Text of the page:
Wild Guitar (1962)
By Peter Conheim
Reading time 4 Minutes
The father and son team of Fairway Productions – Arch Hall Sr. and Jr. – cranked out a handful of uniquely off-kilter low-budget pictures between 1961 and 1965. And although their equally off-kilter friend, Ray Dennis Steckler, directed Wild Guitar, it is seemingly the straightest and most user-friendly of their entire output.
That veneer is a ruse, of course, because underneath it is an exuberance of barely-restrained absurd fantasy that is pure Steckler, and a kind of nutty energy almost totally absent in every other Fairway production (aside from their masterpiece, The Sadist).
The Restorationists were extremely fortunate to be able to restore Wild Guitar from its original 35mm camera negative (as compared to Fairway’s The Sadist, the negative of which is long lost). And the film benefits from having been co-lensed by Vilmos Zsigmond, the to-be-legendary cinematographer who would go on to a stunning Hollywood career, shooting McCabe and Mrs. Miller (1971), Deliverance (1972), Close Encounters of the Third Kind (1977) and countless more. To our great surprise, the picture negative was in extremely good shape. Having not been physically handled much during its lifetime, it required only a minimal amount of repairs, and very little digital correction.
Where Wild Guitar really turned out to be problematic, from a restoration standpoint, was its soundtrack: As is often the case with material such as this, all that survived was the finished sound mix on an optical film negative – no tapes or separate tracks of any kind exist. As soon as the sound material was transferred to digital, it was clear that it had been the victim of mediocre lab work at the time, and the sound had continuous, severe distortion and noise at any moment where the volume rose above the level of spoken room dialogue. For a film based largely around musical numbers – which can’t be isolated from the other sound tracks – this presented a problem.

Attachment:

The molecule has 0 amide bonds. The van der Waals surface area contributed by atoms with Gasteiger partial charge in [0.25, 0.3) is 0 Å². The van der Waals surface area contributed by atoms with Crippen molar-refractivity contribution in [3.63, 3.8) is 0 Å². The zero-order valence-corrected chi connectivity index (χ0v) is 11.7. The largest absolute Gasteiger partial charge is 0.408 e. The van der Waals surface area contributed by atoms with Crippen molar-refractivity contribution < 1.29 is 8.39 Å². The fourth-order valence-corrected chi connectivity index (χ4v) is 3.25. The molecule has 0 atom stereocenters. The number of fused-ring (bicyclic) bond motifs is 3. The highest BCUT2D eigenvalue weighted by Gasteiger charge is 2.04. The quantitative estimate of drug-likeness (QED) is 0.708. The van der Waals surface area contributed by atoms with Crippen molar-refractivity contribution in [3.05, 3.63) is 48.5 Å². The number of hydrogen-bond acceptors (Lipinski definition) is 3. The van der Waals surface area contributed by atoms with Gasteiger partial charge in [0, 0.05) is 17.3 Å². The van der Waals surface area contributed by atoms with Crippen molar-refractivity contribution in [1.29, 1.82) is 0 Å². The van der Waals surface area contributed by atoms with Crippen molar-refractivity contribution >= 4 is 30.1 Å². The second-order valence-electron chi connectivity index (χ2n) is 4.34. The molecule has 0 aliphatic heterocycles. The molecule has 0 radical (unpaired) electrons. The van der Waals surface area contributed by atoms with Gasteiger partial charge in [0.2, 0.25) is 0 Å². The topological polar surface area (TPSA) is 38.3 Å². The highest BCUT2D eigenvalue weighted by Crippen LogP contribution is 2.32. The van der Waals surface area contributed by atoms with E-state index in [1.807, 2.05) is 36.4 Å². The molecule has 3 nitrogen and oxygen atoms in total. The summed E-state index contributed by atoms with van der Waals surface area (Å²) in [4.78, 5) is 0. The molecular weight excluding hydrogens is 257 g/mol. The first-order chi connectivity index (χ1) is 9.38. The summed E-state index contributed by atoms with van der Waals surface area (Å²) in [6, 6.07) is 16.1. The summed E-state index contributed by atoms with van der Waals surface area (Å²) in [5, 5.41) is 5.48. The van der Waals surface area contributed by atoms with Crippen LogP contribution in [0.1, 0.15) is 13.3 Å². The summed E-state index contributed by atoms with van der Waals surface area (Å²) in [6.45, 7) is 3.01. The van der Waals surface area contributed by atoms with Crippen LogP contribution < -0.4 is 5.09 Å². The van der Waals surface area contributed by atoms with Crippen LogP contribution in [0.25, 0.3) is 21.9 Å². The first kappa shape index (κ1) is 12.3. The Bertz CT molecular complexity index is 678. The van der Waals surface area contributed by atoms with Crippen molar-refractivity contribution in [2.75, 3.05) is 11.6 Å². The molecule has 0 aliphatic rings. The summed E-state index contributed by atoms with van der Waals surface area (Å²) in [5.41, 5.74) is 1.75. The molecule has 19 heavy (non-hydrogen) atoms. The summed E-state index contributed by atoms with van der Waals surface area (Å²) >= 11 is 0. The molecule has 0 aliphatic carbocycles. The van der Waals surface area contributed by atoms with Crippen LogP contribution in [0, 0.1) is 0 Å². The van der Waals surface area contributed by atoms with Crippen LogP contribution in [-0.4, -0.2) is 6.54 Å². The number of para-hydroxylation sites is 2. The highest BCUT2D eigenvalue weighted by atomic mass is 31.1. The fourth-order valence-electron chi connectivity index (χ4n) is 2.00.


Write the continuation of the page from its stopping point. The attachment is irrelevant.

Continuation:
Because this distortion was “baked in” to the original sound negative in 1962, every single print of the film which ever existed had to be made to somehow compensate for the deficiency. This was accomplished by essentially eliminating the higher frequencies (i.e. the treble end) and more or less turning the soundtrack into mud. But contemporary filtering tools have improved so significantly in 50-plus years, in the digital domain, that we were able to do multiple passes and almost completely eliminate the horrible noise, yet still maintain most of the top end/brightness of the sound.
As a result, audiences have a chance to hear the soundtrack more or less as intended, for the first time. It is also presented in its correct 1.66:1 widescreen ratio for the first time on video.
Peter Conheim is a film curator and preservationist based in El Cerrito, California. He is also the co-founder of the performing group Wet Gate, which uses only “found footage” and 16mm film projectors to create a live cinema collage, sampling the sound from the film tracks in real time, as well as Mono Pause, a long-running “Situationist rock” group (and its Southeast Asian music spin-off, Neung Phak) and a member of “culture jamming” legends Negativland. His Cinema Preservation Alliance non-profit organization is dedicated to the long-term survival of endangered motion pictures of all stripes.